What is Erythema Marginatum?
These are pink rashes that form on the trunk and on the surface of the inner limbs. They may come and go or stay for as long as several months. These are rashes primarily found on the extensor (muscle that extends or straightens a limb or body part) surfaces..
Erythema Marginatum Rash
Erythema marginatum has the following characteristics which differentiate it from other exanthems that may be caused by viral infections or other diseases.
- Pink circular-ring like rash that appears on the trunk, distal parts of the extremities or surface of the inner limbs
- Rings are slightly raised
- Non-pruritic (not itchy)
- Rashes usually spare the face
- Rashes blanch under pressure (they become lighter in color when pressed)
- Not painful
- Persists for a few minutes or hours but can last weeks or months
- May recur
- Has a “smoke ring-like” appearance
- Primarily located on the extensor surfaces
Erythema Marginatum Causes
The specific cause of erythema marginatum is usually traced to an associated disease; this condition is not a separate disease entity and is usually belongs to an umbrella of symptoms related to another condition.
- Problems with the immune system including rheumatic fever and hereditary angioedema.
- Rheumatic Fever – Rheumatic fever is caused by a type of immune reaction called molecular mimicry, where the body’s antibodies attach to the bacteria and to the cells of the body itself. When immune fighters are released, they attack both the bacteria and the body cells. This then causes inflammatory reactions (includes rash formation in the skin).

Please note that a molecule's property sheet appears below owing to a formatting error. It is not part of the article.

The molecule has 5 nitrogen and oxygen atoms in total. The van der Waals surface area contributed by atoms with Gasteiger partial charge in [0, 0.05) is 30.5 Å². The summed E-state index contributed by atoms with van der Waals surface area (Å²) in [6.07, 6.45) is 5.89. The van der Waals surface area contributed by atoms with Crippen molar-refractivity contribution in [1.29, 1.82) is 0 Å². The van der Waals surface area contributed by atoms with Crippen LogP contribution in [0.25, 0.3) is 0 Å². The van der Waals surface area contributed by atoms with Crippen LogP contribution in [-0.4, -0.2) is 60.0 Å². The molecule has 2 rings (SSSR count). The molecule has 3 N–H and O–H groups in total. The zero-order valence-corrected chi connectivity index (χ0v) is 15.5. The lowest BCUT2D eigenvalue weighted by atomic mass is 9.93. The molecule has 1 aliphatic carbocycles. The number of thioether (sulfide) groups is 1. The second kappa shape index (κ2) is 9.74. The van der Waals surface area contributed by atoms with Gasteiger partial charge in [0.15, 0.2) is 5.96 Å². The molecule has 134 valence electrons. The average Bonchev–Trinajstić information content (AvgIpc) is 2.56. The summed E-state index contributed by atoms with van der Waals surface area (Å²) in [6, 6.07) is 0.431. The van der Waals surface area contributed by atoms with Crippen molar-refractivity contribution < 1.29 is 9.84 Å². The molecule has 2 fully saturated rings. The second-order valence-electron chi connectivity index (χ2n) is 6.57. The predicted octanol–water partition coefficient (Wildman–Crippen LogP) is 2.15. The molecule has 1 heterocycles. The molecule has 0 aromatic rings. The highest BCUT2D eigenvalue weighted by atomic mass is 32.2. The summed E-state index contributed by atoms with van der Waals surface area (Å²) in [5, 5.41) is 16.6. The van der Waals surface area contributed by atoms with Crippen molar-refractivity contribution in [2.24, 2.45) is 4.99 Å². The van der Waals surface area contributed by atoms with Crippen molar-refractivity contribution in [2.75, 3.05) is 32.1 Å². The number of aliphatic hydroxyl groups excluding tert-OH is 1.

- Hereditary angioedema – Hereditary angioedema is caused by a C1 esterase inhibitor deficiency. This deficiency leads to immune problems which may cause erythema marginatum.
- Bradykinin – Unusually high amount or deposits of bradykinin is also related to hereditary angioedema.
- The deposits of bradykinin can trigger a myriad of inflammatory reactions that can lead to rash formation. Bradykinin causes vasodilation or widening of the blood vessels. Wide blood vessels means more blood supply, and this increase in vascularity leads to erythema (redness) seen in erythema marginatum.
Erythema Marginatum Treatment
Treatment focuses on the diagnosed condition of the patient. If the individual is diagnosed with rheumatic fever, then treatment concentrates on treating rheumatic fever. If the manifestation of the erythema marginatum is due to hereditary angioedema, then the treatment revolves around the said condition.
- For Erythema Marginatum associated with Rheumatic fever – The following treatments are done to treat rheumatic fever and also lessen or relieve erythema marginatum:
- Regular Penicillin injections
- Salicylates such as aspirin
- Anti-inflammatory drugs such as corticosteroids
- ACE inhibitors, digoxin, diuretics and beta blockers if carditis is present
It should be noted that even if the stated treatments are employed, some cases of erythema marginatum could still persist. The same persistence can happen even if the other symptoms of rheumatic fever already subsided. In these cases, consultation with a physician for further evaluation and differential diagnosis is essential. For Erythema Marginatum associated with Hereditary Angioedema – The following treatments are done:
- Transfusion of C1-INH from a blood donor (an acute treatment especially if there is laryngeal swelling or edema)
- Prophylactic treatment of Danazol (an androgen) to increase the production of C1-INH. The mechanism behind the treatment with male androgens remains unknown, but it has the effect of increasing C1-INH, a component lacking in hereditary angioedema.
- Tranexamic acid can also be used though some studies suggest it has weak and questionable effects.
Erythema Marginatum Pictures
Erythema Marginatum found in inner aspect of limbs
Proofread on 20/12/2012
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